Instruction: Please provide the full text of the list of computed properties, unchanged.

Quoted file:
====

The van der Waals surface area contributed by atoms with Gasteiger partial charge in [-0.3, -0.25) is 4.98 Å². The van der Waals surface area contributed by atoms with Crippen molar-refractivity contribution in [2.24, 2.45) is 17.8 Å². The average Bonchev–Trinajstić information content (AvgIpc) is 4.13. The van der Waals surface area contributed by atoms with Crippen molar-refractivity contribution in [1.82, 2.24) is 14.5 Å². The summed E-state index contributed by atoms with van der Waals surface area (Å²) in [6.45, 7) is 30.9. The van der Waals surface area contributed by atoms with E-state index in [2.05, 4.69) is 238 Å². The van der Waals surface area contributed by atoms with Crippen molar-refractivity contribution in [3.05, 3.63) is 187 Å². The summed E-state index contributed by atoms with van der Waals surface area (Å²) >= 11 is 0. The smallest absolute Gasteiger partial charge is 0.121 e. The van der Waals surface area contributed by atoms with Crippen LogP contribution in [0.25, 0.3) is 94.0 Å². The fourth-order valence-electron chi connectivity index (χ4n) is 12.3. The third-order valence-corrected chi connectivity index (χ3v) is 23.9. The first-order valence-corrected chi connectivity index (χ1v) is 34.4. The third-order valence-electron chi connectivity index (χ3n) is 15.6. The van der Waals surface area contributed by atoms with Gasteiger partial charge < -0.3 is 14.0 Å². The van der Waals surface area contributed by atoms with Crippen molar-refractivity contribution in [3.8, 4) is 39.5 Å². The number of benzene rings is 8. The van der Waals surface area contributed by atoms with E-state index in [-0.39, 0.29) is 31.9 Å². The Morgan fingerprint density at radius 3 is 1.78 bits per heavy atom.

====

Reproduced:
The van der Waals surface area contributed by atoms with Gasteiger partial charge in [-0.3, -0.25) is 4.98 Å². The van der Waals surface area contributed by atoms with Crippen molar-refractivity contribution in [2.24, 2.45) is 17.8 Å². The average Bonchev–Trinajstić information content (AvgIpc) is 4.13. The van der Waals surface area contributed by atoms with Crippen molar-refractivity contribution in [1.82, 2.24) is 14.5 Å². The summed E-state index contributed by atoms with van der Waals surface area (Å²) in [6.45, 7) is 30.9. The van der Waals surface area contributed by atoms with E-state index in [2.05, 4.69) is 238 Å². The van der Waals surface area contributed by atoms with Crippen molar-refractivity contribution in [3.05, 3.63) is 187 Å². The summed E-state index contributed by atoms with van der Waals surface area (Å²) >= 11 is 0. The smallest absolute Gasteiger partial charge is 0.121 e. The van der Waals surface area contributed by atoms with Crippen LogP contribution in [0.25, 0.3) is 94.0 Å². The fourth-order valence-electron chi connectivity index (χ4n) is 12.3. The third-order valence-corrected chi connectivity index (χ3v) is 23.9. The first-order valence-corrected chi connectivity index (χ1v) is 34.4. The third-order valence-electron chi connectivity index (χ3n) is 15.6. The van der Waals surface area contributed by atoms with Gasteiger partial charge < -0.3 is 14.0 Å². The van der Waals surface area contributed by atoms with Crippen molar-refractivity contribution in [3.8, 4) is 39.5 Å². The number of benzene rings is 8. The van der Waals surface area contributed by atoms with E-state index in [-0.39, 0.29) is 31.9 Å². The Morgan fingerprint density at radius 3 is 1.78 bits per heavy atom.